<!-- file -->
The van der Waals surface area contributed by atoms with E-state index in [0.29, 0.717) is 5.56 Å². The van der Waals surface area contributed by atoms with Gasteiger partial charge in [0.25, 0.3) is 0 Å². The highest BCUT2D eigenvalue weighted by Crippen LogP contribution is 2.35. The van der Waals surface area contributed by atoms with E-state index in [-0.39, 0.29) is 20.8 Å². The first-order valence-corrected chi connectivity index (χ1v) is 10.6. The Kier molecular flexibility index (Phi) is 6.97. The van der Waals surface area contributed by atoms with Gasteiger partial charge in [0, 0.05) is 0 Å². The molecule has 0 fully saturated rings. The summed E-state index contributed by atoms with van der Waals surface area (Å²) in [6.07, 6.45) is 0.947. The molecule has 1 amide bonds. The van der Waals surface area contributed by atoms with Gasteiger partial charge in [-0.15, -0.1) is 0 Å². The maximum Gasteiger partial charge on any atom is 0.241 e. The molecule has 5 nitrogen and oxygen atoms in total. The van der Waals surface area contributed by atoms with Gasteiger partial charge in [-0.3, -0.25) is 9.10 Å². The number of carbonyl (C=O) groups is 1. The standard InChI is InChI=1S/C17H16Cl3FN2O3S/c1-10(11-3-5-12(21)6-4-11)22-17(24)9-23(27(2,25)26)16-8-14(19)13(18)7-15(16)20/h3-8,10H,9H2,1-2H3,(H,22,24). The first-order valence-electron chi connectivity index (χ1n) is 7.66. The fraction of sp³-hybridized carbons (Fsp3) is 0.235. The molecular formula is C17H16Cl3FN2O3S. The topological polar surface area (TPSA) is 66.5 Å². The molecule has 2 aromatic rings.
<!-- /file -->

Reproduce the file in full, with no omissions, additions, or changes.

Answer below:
The van der Waals surface area contributed by atoms with E-state index in [0.29, 0.717) is 5.56 Å². The van der Waals surface area contributed by atoms with Gasteiger partial charge in [0.25, 0.3) is 0 Å². The highest BCUT2D eigenvalue weighted by Crippen LogP contribution is 2.35. The van der Waals surface area contributed by atoms with E-state index in [-0.39, 0.29) is 20.8 Å². The first-order valence-corrected chi connectivity index (χ1v) is 10.6. The Kier molecular flexibility index (Phi) is 6.97. The van der Waals surface area contributed by atoms with Gasteiger partial charge in [0, 0.05) is 0 Å². The molecule has 0 fully saturated rings. The summed E-state index contributed by atoms with van der Waals surface area (Å²) in [6.07, 6.45) is 0.947. The molecule has 1 amide bonds. The van der Waals surface area contributed by atoms with Gasteiger partial charge in [-0.15, -0.1) is 0 Å². The maximum Gasteiger partial charge on any atom is 0.241 e. The molecule has 5 nitrogen and oxygen atoms in total. The van der Waals surface area contributed by atoms with Gasteiger partial charge in [-0.3, -0.25) is 9.10 Å². The number of carbonyl (C=O) groups is 1. The standard InChI is InChI=1S/C17H16Cl3FN2O3S/c1-10(11-3-5-12(21)6-4-11)22-17(24)9-23(27(2,25)26)16-8-14(19)13(18)7-15(16)20/h3-8,10H,9H2,1-2H3,(H,22,24). The first-order valence-electron chi connectivity index (χ1n) is 7.66. The fraction of sp³-hybridized carbons (Fsp3) is 0.235. The molecular formula is C17H16Cl3FN2O3S. The topological polar surface area (TPSA) is 66.5 Å². The molecule has 2 aromatic rings.